About 10 years ago, I pondered why our senior citizens all seemed to have such chronic diseases. Six in 10 people have a chronic disease and four in 10 have two or more! I further wondered what I was doing (or not doing) to set the stage for this seeming eventuality for myself.
I thought I was eating correctly and exercising about five times a week. What more could I do to ensure my health and vitality? And even more important, what was I doing wrong? How was I silently setting the stage for chronic diseases to slide into my body to create havoc and destruction and my decline in health?
Turns out, I was doing lots wrong. In my deep dive to become healthier and take better care of myself, I found even more evidence that oral health, or rather the lack of it, plays a huge role in not only the mouth but (no surprise) our entire body.
Your mouth is home to not only bacteria, but also viruses, parasites, and fungi. Ninety-nine percent of these bugs are healthy, and are what we call commensals. They are the good guys. We need to have a healthy garden of the “good” microbes in not only our mouths but throughout the entire body, and especially our gut.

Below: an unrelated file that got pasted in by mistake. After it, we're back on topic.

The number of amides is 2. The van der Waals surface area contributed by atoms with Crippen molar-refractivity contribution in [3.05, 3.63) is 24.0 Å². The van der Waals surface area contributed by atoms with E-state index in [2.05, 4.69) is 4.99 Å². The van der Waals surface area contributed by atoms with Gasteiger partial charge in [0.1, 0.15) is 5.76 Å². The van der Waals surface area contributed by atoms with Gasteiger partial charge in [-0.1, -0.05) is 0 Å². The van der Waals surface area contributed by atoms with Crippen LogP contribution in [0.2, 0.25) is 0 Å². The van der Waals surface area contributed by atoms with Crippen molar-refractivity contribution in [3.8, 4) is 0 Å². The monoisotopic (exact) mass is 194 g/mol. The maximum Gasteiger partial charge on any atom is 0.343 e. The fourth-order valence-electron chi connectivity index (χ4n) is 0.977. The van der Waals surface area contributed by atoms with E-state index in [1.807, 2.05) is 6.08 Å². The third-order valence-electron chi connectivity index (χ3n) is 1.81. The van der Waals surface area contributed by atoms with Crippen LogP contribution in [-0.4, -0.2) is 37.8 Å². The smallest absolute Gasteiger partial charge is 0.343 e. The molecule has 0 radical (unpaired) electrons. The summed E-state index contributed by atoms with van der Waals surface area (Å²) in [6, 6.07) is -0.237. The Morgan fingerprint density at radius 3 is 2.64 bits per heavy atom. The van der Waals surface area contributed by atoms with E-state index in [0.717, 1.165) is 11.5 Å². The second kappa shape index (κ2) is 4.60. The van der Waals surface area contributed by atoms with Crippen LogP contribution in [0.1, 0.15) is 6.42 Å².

A healthy mouth is a sign our gut microbiome is healthy as well. Seventy to 80% of our immune system resides in our gut so if the gut lining is dysbiotic (unhealthy), then our immune system cannot work properly. Leaky, bleedy gums mean the gut is also leaky, and then the arteries are leaky and our brain is also leaky. Even a little bit of bleeding is a sign of infection and inflammation. And thus begins chronic disease.
Barbara Tritz is a biological dental hygienist and orofacial myofunctional therapist whose blog, Queen of Dental Hygiene, provides patients the information they need to help them on their healing journey. “Our one-hour appointment time was just not long enough to share all the many important facts I wanted our patients to learn. Dental hygiene is about so much more than just teaching brushing and flossing," says Barbara. “We are healers, educators, and lifesavers, and we need to give our patients the tools and skills to empower them to true wellness and health.”
Read Barbara's blog and look for more of her posts excerpted and shared on RDH.